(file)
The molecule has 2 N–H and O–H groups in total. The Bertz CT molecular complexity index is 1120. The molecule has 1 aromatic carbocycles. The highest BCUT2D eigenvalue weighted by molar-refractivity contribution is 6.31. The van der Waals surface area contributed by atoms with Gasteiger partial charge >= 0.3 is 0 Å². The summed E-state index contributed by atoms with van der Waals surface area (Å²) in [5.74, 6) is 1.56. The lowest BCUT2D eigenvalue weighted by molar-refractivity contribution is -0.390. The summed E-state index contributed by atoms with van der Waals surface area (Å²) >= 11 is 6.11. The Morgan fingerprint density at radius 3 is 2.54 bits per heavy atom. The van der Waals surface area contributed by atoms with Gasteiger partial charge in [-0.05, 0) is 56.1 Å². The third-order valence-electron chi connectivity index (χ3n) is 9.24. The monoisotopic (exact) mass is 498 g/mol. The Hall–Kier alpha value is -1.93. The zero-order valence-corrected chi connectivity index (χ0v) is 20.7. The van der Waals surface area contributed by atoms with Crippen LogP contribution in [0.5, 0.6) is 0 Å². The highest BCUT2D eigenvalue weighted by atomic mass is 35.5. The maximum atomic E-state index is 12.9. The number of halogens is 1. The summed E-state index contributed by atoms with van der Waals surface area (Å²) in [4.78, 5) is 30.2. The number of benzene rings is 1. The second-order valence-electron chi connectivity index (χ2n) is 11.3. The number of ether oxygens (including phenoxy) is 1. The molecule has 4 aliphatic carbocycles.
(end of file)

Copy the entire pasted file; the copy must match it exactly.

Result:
The molecule has 2 N–H and O–H groups in total. The Bertz CT molecular complexity index is 1120. The molecule has 1 aromatic carbocycles. The highest BCUT2D eigenvalue weighted by molar-refractivity contribution is 6.31. The van der Waals surface area contributed by atoms with Gasteiger partial charge >= 0.3 is 0 Å². The summed E-state index contributed by atoms with van der Waals surface area (Å²) in [5.74, 6) is 1.56. The lowest BCUT2D eigenvalue weighted by molar-refractivity contribution is -0.390. The summed E-state index contributed by atoms with van der Waals surface area (Å²) >= 11 is 6.11. The Morgan fingerprint density at radius 3 is 2.54 bits per heavy atom. The van der Waals surface area contributed by atoms with Gasteiger partial charge in [-0.05, 0) is 56.1 Å². The third-order valence-electron chi connectivity index (χ3n) is 9.24. The monoisotopic (exact) mass is 498 g/mol. The Hall–Kier alpha value is -1.93. The zero-order valence-corrected chi connectivity index (χ0v) is 20.7. The van der Waals surface area contributed by atoms with Crippen LogP contribution in [0.5, 0.6) is 0 Å². The highest BCUT2D eigenvalue weighted by atomic mass is 35.5. The maximum atomic E-state index is 12.9. The number of halogens is 1. The summed E-state index contributed by atoms with van der Waals surface area (Å²) in [4.78, 5) is 30.2. The number of benzene rings is 1. The second-order valence-electron chi connectivity index (χ2n) is 11.3. The number of ether oxygens (including phenoxy) is 1. The molecule has 4 aliphatic carbocycles.